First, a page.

- have their own materials or work with books from major publishers (often international);
- have a curriculum that is not aligned with the curriculum used in the regular school;
- work with varied approaches and methods that are different from other bilingual solutions (eg communicative approach and audiolingual method)
- are physically separated from the regular school;
- work with smaller classes (up to a maximum of 20 students)
- vary widely in terms of teacher training (some hire without previous experience or diploma in the area while others require international certifications)
- may be associated or not to the government or institutions of countries that speak the additional language taught (such as binational centers linked to the US State Department or the British Council)
These schools usually offer between 2 and 5 contact hours a week with the language, mix students of different ages in the same class, offer intensive classes, holiday courses and classes on Saturdays in addition to occasionally creating agreements with regular schools to use their space to offer lessons in loco. However, the lack of convenience and practicality of having to take children to another place to learn English and then pick them up has given more value to bilingual solutions within the children’s regular school.
Final Thoughts and What comes Next
We’ve looked at some of the possible options for anyone seeking to receive a bilingual education in Brazil. It’s evident that the country offers a number of possibilities that are quite similar to those of other nations. Nevertheless, Brazilian levels of competent English speakers are quite low and millions of people do not even have access to English classes. With the rise of bilingual schools, many public school kids are being left behind since bilingual education rarely reaches those populations. The next blog post of this series will address the history of English teaching and learning in Brazil, access, levels of proficiency, and pre- as well as in-service program for teachers. Stay tuned!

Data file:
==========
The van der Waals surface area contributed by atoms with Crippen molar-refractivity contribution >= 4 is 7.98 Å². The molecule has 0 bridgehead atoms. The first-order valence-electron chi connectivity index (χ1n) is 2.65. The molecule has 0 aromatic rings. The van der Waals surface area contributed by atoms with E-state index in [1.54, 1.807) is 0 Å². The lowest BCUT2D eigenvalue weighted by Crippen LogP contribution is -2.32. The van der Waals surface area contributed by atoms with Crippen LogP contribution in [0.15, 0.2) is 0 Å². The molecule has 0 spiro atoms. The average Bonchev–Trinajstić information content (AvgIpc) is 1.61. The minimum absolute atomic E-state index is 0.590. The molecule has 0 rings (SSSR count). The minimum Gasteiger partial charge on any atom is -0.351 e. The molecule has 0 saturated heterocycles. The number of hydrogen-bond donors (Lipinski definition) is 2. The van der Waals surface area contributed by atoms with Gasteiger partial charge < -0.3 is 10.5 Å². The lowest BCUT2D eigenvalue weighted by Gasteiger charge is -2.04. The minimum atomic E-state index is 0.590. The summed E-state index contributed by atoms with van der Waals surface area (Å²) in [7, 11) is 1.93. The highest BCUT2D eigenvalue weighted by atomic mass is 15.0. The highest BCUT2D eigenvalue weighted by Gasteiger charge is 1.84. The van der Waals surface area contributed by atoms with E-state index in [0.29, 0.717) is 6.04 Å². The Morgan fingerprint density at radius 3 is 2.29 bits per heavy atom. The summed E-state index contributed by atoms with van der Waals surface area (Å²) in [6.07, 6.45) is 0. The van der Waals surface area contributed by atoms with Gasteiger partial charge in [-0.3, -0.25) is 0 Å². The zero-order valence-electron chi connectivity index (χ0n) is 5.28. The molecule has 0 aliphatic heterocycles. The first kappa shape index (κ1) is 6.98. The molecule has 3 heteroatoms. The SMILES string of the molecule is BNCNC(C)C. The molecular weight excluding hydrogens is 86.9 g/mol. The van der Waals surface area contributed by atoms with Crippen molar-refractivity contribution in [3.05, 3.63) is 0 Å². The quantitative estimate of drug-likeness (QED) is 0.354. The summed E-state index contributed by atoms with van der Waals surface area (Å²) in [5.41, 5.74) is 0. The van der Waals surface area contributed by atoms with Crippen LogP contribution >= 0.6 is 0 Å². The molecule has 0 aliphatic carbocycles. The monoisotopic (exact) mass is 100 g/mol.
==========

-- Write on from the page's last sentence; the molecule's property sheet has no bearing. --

Busch, B. The linguistic repertoire revisited. Applied linguistics, v. 33, n. 5, p. 503-523, 2012.
García, O; Baker, C, eds. Bilingual education: An introductory reader. Vol. 61. Multilingual matters, 2007.
Grosjean, F. (1982). Life with two languages: An introduction to bilingualism. Harvard University Press.
Hakuta, Kenji. “Bilingualism.” (2009): 173-178.
Megale, A. H. Bilingual education of prestigious languages in Brazil: an analysis of official documents. The Especialist, v. 39, n. 2, 2018.
Wei, L. “Translanguaging and code-switching: What’s the difference.” Blog Post. OUPblog. Oxford UP 9 (2018).